In Charles John Caton v HMRC [2019] TC07343, the First Tier Tribunal (FTT) found that a café run by Mr Caton was separate from a restaurant run by his wife.

  • Mr Caton ran a cafe run a cafe for a number of years. His wife opened a restaurant in the adjoining premises a couple of years later.
  • There were different opening hours, leases and tax returns. There were also separate pools of tips and separate tills. Mr Caton did not know the names of the restaurant staff. The operations did not share common areas except a bathroom. The pool of customers was different and customers clearly distinguished between the two businesses.
  • The majority of the supplies were from the same wholesalers. Mr Caton often called himself the owner of the business to visitors including on a HMRC questionnaire. The two businesses shared the same website. Mrs Caton occasionally helped out in the cafe. The leases, insurances and alcohol licences were all in Mr Caton’s name. The kitchen premises were partly shared.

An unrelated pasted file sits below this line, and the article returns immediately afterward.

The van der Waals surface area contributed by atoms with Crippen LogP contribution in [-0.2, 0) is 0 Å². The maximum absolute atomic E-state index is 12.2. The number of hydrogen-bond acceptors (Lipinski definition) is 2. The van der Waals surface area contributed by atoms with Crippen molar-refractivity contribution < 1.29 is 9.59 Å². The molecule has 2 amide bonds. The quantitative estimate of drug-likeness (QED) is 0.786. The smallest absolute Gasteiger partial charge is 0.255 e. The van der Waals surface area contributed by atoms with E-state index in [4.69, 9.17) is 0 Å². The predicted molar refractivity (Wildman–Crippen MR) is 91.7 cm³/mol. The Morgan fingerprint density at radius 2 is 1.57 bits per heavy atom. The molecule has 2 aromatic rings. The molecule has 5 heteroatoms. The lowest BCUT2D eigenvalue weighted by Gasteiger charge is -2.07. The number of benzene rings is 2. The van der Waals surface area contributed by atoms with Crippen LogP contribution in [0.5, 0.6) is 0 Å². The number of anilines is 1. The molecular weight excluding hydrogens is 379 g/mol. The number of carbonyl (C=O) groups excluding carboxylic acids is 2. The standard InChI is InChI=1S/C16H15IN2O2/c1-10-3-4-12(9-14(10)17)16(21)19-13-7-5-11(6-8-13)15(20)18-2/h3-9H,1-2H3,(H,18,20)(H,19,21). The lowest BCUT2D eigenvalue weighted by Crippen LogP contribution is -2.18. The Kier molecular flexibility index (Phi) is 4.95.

HMRC viewed these as an artificial separation of businesses to avoid exceeding the VAT registration threshold and HMRC looked to combine the businesses.

Mr Caton and wife appealed for the businesses to be treated separately.

The FTT concluded that businesses were separate. The extent of Mrs Caton’s involvement and the partly sharing of the kitchen was minimal.

The appeal was therefore allowed and the associated penalties were quashed.


To avoid the risk of being seen as artificially separating businesses, it is important that the businesses are sufficiently at arm’s length from each other and only have normal commercial relationships with each other.

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Charles John Carton v HMRC [20198] TC07343